The relationship between Yahoo and Microsoft has been a little rocky this year, but it has come out that the “Search Alliance” between the two companies is generating as much as 31% of Yahoo’s revenue.
The company outlined the portion of revenue it gets from a search agreement with Microsoft Corp. (MSFT), following inquires stretching back several months, according to new regulatory filings that were made public yesterday. Yahoo, which had previously said the deal comprised more than 10 percent of sales, said the pact generated 31 percent of revenue in the latest quarter.
In other words, Yahoo may need that Microsoft deal more than anyone realized, given the company’s public complaints about it.
CEO Marissa Mayer made comments at the Goldman Sachs Technology and Internet Conference in San Francisco in February expressing disappointment with the deal.
“We need to see monetization working better because we know that it can and we’ve seen other competitors in the space illustrate how well it can work,” she was quoted as saying.
Naturally, there was a lot of talk that Yahoo could look to leave the deal (which was made before Mayer’s time) early if things didn’t improve, though Microsoft indicated it wold be hard for them to do so.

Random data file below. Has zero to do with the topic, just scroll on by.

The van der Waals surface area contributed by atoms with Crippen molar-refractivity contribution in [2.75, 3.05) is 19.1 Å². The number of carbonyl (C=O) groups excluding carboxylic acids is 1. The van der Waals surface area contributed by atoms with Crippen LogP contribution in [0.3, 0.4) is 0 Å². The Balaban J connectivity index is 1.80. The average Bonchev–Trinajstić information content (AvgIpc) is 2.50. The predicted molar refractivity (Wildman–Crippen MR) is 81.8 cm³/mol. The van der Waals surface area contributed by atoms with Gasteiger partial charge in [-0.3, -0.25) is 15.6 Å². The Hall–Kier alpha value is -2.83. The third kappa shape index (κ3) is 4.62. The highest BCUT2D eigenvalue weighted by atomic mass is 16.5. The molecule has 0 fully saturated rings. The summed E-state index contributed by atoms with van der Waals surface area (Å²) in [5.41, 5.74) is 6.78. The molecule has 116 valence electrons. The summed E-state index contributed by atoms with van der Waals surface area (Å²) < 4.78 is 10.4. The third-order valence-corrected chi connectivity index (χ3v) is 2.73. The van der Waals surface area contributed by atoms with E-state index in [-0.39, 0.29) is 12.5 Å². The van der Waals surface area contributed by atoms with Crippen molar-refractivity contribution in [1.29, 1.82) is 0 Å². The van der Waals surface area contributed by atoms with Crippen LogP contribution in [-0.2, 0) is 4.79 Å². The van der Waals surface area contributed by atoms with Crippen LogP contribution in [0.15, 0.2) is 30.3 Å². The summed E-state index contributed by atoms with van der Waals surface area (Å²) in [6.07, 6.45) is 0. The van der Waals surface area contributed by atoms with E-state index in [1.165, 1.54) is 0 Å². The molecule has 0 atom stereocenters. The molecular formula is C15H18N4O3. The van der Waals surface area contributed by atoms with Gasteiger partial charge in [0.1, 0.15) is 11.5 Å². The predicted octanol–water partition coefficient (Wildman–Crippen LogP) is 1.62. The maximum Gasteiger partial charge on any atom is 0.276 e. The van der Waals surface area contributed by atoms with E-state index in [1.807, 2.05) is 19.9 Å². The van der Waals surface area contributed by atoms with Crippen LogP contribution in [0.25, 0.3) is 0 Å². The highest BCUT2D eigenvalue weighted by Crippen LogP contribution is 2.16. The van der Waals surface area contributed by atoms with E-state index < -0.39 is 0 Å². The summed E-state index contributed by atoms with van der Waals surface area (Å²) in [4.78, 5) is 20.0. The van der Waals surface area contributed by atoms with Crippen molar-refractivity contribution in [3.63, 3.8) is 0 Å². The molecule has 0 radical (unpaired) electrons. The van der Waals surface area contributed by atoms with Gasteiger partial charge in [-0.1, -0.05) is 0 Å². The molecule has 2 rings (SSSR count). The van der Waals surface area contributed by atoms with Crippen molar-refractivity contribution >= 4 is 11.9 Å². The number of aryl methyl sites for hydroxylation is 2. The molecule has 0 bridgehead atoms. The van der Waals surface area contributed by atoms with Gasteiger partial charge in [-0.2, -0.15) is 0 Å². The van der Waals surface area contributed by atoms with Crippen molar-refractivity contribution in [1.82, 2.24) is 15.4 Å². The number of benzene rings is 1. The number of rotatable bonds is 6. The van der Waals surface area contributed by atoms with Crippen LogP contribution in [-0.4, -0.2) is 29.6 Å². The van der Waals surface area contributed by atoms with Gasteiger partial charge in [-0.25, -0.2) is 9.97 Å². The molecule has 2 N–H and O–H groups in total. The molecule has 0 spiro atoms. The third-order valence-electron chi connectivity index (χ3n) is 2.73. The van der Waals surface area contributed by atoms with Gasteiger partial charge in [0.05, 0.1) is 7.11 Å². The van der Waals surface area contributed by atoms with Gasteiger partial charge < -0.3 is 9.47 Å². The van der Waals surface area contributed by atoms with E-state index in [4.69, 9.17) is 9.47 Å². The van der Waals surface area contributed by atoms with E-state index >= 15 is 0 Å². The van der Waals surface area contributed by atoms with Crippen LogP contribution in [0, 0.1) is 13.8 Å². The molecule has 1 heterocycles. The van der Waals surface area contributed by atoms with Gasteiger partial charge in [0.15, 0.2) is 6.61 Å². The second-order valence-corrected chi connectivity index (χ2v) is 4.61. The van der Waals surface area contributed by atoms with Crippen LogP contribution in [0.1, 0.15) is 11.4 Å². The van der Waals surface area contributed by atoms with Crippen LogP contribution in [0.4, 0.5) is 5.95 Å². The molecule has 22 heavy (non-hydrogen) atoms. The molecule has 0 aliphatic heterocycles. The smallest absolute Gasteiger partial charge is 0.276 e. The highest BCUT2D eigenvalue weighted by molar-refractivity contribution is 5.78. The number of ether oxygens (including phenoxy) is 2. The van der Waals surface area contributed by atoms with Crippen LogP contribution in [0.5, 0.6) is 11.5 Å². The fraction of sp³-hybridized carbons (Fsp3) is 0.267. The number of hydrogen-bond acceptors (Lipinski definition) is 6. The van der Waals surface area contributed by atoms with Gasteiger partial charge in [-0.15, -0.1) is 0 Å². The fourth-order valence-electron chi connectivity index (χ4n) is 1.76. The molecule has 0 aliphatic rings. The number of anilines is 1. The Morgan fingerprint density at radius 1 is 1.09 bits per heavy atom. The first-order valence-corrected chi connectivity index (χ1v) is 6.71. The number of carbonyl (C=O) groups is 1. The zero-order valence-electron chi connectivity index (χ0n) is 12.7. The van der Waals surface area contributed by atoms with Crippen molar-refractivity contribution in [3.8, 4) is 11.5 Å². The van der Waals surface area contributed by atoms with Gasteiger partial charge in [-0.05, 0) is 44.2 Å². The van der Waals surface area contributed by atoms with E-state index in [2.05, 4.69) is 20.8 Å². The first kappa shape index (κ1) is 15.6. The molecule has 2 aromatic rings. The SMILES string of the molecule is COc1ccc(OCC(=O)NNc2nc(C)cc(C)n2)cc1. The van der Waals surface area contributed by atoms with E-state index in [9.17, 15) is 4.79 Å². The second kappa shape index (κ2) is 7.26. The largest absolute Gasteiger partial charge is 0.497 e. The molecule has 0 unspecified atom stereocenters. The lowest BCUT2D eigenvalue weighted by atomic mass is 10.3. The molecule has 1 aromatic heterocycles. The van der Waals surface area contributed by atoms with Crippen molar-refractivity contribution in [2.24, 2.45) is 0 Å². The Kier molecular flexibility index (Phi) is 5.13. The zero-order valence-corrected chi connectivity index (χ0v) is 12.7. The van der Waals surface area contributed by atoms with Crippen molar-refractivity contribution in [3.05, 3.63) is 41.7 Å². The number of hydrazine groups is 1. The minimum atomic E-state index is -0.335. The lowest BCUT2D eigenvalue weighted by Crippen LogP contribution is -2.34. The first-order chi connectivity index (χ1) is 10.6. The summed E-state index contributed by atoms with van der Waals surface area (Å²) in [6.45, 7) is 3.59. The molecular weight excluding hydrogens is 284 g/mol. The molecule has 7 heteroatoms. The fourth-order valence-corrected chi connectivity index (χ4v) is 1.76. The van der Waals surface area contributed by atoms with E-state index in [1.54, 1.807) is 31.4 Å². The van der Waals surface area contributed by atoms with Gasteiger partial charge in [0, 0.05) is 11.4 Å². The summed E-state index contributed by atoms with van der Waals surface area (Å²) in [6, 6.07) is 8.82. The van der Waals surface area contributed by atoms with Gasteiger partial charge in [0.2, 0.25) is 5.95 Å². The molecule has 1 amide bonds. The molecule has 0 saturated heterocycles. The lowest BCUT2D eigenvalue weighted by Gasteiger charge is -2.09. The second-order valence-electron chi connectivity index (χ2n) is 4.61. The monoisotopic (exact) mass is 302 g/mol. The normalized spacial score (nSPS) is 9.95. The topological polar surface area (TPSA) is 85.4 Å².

In May, Microsoft extended a revenue guarantee to Yahoo, as Reuters reported at the time:
The U.S. revenue-per-search guarantee, which had expired on March 31, will be extended for one year, and took effect on April 1, Yahoo said in its 10Q filing with the Securities and Exchange Commission on Tuesday.
This was the first agreement between the company since Mayer took over at Yahoo.
More friction between the two companies was revealed in October as they had been having a legal battle about rolling out Bing’s search technology on Yahoo in Taiwan and Hong Kong. Yahoo was concerned about the uncertainty of Microsoft’s leadership with Steve Ballmer stepping down as CEO.
Based on the new information, however, we wouldn’t expect Yahoo to be walking away from the alliance anytime soon.
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